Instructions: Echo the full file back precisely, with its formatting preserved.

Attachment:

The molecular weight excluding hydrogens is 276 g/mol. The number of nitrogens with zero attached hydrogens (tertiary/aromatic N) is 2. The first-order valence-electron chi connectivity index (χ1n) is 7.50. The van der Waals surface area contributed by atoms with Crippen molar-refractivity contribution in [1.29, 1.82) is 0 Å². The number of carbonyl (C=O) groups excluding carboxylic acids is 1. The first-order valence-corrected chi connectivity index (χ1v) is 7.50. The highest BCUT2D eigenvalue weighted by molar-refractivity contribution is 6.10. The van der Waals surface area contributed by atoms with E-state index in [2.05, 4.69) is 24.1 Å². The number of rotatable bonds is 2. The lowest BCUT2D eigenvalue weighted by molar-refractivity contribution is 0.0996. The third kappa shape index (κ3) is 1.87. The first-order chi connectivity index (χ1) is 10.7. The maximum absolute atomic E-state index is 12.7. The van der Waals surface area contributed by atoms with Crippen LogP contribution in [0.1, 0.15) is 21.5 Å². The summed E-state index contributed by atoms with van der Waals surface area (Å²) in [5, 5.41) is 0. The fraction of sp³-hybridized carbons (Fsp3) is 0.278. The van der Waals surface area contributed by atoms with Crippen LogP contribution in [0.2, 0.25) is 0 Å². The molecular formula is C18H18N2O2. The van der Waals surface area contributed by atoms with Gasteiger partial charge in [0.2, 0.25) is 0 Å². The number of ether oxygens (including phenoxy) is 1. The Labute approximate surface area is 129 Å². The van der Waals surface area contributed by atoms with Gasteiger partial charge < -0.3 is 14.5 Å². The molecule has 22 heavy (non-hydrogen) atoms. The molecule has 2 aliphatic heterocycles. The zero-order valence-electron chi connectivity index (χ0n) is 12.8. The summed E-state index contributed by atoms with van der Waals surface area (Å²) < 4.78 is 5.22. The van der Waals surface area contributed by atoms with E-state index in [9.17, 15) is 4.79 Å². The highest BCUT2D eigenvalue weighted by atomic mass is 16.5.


The molecular weight excluding hydrogens is 276 g/mol. The number of nitrogens with zero attached hydrogens (tertiary/aromatic N) is 2. The first-order valence-electron chi connectivity index (χ1n) is 7.50. The van der Waals surface area contributed by atoms with Crippen molar-refractivity contribution in [1.29, 1.82) is 0 Å². The number of carbonyl (C=O) groups excluding carboxylic acids is 1. The first-order valence-corrected chi connectivity index (χ1v) is 7.50. The highest BCUT2D eigenvalue weighted by molar-refractivity contribution is 6.10. The van der Waals surface area contributed by atoms with E-state index in [2.05, 4.69) is 24.1 Å². The number of rotatable bonds is 2. The lowest BCUT2D eigenvalue weighted by molar-refractivity contribution is 0.0996. The third kappa shape index (κ3) is 1.87. The first-order chi connectivity index (χ1) is 10.7. The maximum absolute atomic E-state index is 12.7. The van der Waals surface area contributed by atoms with Crippen LogP contribution in [0.1, 0.15) is 21.5 Å². The summed E-state index contributed by atoms with van der Waals surface area (Å²) in [5, 5.41) is 0. The fraction of sp³-hybridized carbons (Fsp3) is 0.278. The van der Waals surface area contributed by atoms with Crippen LogP contribution in [0.2, 0.25) is 0 Å². The molecular formula is C18H18N2O2. The van der Waals surface area contributed by atoms with Gasteiger partial charge in [0.2, 0.25) is 0 Å². The number of ether oxygens (including phenoxy) is 1. The Labute approximate surface area is 129 Å². The van der Waals surface area contributed by atoms with Gasteiger partial charge < -0.3 is 14.5 Å². The molecule has 22 heavy (non-hydrogen) atoms. The molecule has 2 aliphatic heterocycles. The zero-order valence-electron chi connectivity index (χ0n) is 12.8. The summed E-state index contributed by atoms with van der Waals surface area (Å²) < 4.78 is 5.22. The van der Waals surface area contributed by atoms with E-state index in [9.17, 15) is 4.79 Å². The highest BCUT2D eigenvalue weighted by atomic mass is 16.5.